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Hannah Liebow and Jeff Grimes were among many couples who postponed their 2020 wedding because of the pandemic.
What they didn’t expect was a second hurdle due to massive flooding from Tropical Storm Ida — or the generous efforts of fellow Philadelphians to help them pull off a fantastic celebration just a few days later.
As someone who works at the Philadelphia Department of Public Health, Liebow said she knew as early as that March that their 100-guest wedding planned for November wouldn’t happen.
The U.S. recorded about 40% fewer marriages last year compared with 2019, according to the Wedding Report, an industry research firm, as couples navigated safety restrictions on capacity, venue closings, supply-chain snafus, and unpredictable travel.
Liebow and Grimes, respectively 32 and 30 years old, had rescheduled their big day for the Saturday of Labor Day weekend this year. It was set to take place at Manayunk Brewing Company, overlooking the Schuylkill River.
On the Wednesday prior, Sept. 1, the remnants of Ida pummeled Philadelphia. The river swelled as rarely before, overflowing its banks.
“I’m up at 5 a.m. watching the news,” said Grimes, describing Thursday morning, when family was already headed to Philly for the big event. “The camera pans to Manayunk Brewing Company under water. I’m like, they aren’t going to be able to have anything there.”
Manayunk Brewing’s banquet and sales coordinator, Paris Rose-Antonogiannis, had warned them the night before it might happen.
The restaurant and venue was hit hard in August 2020 by Isaias, with cleanup taking about two weeks, Rose-Antonogiannis said. But Ida, which according to the National Weather Service swelled the Schuylkill in the city on Sept. 2 to its highest crest since October 1869, has felled the venue for much longer.
“With most of the hurricanes in my lifetime, we’ve been able to clean up within like a month,” said Rose-Antonogiannis, who started working at the family business when she was a teen and has been back for the last 6 years. “This is the first hurricane I’ve ever experienced where we’ve had to gut the entire restaurant and rebuild from scratch.”
The brew house is above flood level, and is covered by insurance, but the restaurant is not. The Manayunk Development Corporation, FEMA, and city agencies have helped with access to grants and other aid, Rose-Antonogiannis said. If the restaurant receives newly bought equipment on schedule, it expects to reopen the third week of November.
In addition to Grimes’ and Liebow’s, two other weddings had been scheduled at Manayunk Brewing Co. that weekend. Though couples understood it wasn’t her fault, Rose-Antonogiannis said it was hard delivering the news.
“You’re listening to these people’s plans and hopes and dreams for their wedding day,” she said. “How do you tell someone the day before or two days before, ‘Hey we’re gonna flood’?”
There was some crying on all sides. Then the planner got to work helping all the couples replan.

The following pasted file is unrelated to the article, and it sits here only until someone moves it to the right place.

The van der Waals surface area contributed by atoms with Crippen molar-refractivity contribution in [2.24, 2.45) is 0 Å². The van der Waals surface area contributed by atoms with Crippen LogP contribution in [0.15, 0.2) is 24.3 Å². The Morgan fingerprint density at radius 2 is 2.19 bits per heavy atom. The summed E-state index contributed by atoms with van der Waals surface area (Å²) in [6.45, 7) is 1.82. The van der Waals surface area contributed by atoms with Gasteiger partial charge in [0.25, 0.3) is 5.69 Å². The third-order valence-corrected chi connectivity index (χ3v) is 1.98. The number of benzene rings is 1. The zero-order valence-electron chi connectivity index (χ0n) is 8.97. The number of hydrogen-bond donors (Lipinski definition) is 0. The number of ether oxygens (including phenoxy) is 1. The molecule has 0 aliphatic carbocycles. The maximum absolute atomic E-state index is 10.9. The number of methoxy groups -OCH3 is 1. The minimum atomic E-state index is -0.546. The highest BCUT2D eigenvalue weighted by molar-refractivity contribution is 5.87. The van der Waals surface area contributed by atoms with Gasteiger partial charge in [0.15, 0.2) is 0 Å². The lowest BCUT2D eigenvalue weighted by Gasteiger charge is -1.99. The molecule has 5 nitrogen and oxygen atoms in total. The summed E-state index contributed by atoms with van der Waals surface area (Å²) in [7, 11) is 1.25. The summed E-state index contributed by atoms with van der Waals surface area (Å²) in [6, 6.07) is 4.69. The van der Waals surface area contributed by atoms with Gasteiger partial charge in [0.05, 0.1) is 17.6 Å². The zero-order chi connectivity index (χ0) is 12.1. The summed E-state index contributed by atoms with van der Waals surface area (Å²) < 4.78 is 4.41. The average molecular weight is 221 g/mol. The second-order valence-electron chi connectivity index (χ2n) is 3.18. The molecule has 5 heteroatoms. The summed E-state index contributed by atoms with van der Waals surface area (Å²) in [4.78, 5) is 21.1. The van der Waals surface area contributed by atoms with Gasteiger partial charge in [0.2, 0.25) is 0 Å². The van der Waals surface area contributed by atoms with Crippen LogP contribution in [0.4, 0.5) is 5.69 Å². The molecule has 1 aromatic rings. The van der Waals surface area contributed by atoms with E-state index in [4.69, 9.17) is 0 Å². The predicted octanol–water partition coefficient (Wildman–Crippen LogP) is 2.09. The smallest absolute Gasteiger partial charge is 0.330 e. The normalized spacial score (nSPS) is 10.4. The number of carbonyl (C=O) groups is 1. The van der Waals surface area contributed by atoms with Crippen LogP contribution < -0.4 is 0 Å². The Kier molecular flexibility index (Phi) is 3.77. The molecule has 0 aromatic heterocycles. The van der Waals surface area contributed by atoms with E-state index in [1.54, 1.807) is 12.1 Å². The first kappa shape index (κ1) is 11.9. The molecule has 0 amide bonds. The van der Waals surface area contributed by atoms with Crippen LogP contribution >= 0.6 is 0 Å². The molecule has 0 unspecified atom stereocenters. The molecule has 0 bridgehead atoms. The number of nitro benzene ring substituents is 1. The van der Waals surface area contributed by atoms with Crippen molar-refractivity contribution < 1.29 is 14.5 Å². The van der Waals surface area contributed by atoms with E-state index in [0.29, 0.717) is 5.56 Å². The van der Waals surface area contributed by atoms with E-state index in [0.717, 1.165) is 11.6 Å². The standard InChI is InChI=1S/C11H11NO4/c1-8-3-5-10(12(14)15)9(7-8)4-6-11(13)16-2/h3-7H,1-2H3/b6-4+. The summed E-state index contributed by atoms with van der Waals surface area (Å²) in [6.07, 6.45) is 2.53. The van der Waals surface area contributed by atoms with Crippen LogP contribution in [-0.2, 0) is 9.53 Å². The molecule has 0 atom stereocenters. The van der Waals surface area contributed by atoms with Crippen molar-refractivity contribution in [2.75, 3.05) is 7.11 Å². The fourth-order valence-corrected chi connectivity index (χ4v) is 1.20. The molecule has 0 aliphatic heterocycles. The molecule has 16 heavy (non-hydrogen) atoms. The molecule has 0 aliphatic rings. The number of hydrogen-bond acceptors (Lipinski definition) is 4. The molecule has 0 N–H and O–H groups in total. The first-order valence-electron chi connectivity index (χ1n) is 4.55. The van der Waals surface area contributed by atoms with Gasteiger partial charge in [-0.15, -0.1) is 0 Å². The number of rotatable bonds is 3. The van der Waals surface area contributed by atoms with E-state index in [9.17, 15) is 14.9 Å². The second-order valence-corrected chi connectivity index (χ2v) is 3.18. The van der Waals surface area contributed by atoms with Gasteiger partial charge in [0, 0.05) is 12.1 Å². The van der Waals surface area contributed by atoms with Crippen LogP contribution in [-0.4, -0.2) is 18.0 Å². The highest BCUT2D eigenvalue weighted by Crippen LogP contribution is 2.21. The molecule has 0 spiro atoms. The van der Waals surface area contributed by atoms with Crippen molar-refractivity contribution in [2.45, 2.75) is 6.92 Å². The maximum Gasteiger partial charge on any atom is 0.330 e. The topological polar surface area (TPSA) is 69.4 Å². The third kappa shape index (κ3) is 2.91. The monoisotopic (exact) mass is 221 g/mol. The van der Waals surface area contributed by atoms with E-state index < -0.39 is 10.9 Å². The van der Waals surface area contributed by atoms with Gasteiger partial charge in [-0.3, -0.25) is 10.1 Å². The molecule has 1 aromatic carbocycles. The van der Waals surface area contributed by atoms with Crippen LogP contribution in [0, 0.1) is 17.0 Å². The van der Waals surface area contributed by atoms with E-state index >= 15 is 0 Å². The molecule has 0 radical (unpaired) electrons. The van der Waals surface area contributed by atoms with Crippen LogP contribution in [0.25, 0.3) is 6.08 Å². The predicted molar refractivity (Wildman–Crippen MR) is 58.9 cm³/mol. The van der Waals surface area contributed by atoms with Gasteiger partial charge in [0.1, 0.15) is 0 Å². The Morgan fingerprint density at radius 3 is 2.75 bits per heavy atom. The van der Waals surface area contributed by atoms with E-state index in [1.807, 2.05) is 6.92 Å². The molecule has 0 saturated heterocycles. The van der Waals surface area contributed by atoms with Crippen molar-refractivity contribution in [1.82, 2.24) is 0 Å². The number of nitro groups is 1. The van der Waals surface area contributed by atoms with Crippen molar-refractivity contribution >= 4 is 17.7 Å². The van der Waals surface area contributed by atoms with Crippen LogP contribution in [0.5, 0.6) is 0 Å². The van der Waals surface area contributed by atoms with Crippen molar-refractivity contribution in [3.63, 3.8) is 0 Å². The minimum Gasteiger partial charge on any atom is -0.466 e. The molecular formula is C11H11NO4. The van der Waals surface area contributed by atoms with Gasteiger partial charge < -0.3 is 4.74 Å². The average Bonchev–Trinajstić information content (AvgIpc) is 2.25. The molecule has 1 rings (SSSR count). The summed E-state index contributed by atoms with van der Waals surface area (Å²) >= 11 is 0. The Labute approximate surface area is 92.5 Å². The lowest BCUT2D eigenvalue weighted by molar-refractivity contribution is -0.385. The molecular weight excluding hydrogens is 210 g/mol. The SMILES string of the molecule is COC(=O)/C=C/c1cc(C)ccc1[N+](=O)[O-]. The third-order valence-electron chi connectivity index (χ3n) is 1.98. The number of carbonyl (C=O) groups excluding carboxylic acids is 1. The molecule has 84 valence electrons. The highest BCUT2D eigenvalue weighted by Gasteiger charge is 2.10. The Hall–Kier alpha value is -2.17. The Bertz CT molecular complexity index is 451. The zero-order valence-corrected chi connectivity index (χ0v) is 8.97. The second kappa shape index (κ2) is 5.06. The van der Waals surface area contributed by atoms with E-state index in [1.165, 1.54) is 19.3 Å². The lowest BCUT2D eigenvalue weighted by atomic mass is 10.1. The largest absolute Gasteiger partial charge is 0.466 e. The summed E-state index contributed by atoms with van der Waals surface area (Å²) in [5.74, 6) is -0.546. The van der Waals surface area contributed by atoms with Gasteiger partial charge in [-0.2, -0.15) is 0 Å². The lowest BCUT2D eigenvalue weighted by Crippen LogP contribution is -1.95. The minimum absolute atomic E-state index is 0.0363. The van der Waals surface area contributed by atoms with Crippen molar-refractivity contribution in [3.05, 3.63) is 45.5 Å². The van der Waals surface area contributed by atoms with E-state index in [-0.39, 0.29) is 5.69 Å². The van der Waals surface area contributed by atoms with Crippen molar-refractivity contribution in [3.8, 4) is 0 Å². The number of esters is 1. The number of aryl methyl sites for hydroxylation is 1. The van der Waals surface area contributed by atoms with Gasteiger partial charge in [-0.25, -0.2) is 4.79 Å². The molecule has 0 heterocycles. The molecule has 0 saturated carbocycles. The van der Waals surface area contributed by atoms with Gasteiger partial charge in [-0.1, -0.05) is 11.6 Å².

Though Liebow and Grimes would eventually get refunds, the couple had laid out over $30,000 for the entire affair. Where were they going to find another venue in 48 hours during a holiday weekend when businesses were still grappling with COVID-related staffing shortages and supply problems?
The couple, who live in Brewerytown, started making calls. Grimes, a longtime chef in the city, reached out to the friend who had actually encouraged them to start dating, back in 2015 when all three worked together at a restaurant at the Cira Centre in University City.
“I have the biggest ask,” said Grimes to their friend Greg LaBarbera, now general manager at Clementine’s Stable Cafe on North Broad.
Clementine’s, a second restaurant from the team behind Tela’s on Fairmount, had itself only opened in August 2020. Inside, it accommodates about 130 people and outside, 40-50. Because of capacity limits through the spring and summer, it had only hosted a few large events and had never hosted a wedding when Grimes made his emergency request.
Undaunted, LaBarbera checked the weekend’s bookings. There were only a few for Saturday evening, so he would be able to talk to the customers about moving them. Next he called the restaurant’s owners. It was a go. The couple’s wedding planner, Robin Jenkins of Brown Bird events, contacted all of the vendors and told them of the new wedding location.
One last hitch: Clementine’s lost power for a few hours the night before the wedding, as some pockets of the city continued to recover from the storm. It came back in time for brunch that morning, and LaBarbera exhaled.
The owners of Clementine’s Stable Cafe let the couple use an upstairs apartment as a kind of bridal suite, and the event took place on a sunny, 79-degree September Saturday that couldn’t have been more beautiful.
“It was stunning,” said Grimes. “The food was amazing. The service, everything.”
LaBarbera was bursting with pride. “You have to remember that it’s not the space or where everything is happening that’s going to define your wedding day and make your wedding special,” he said. “It’s the people.”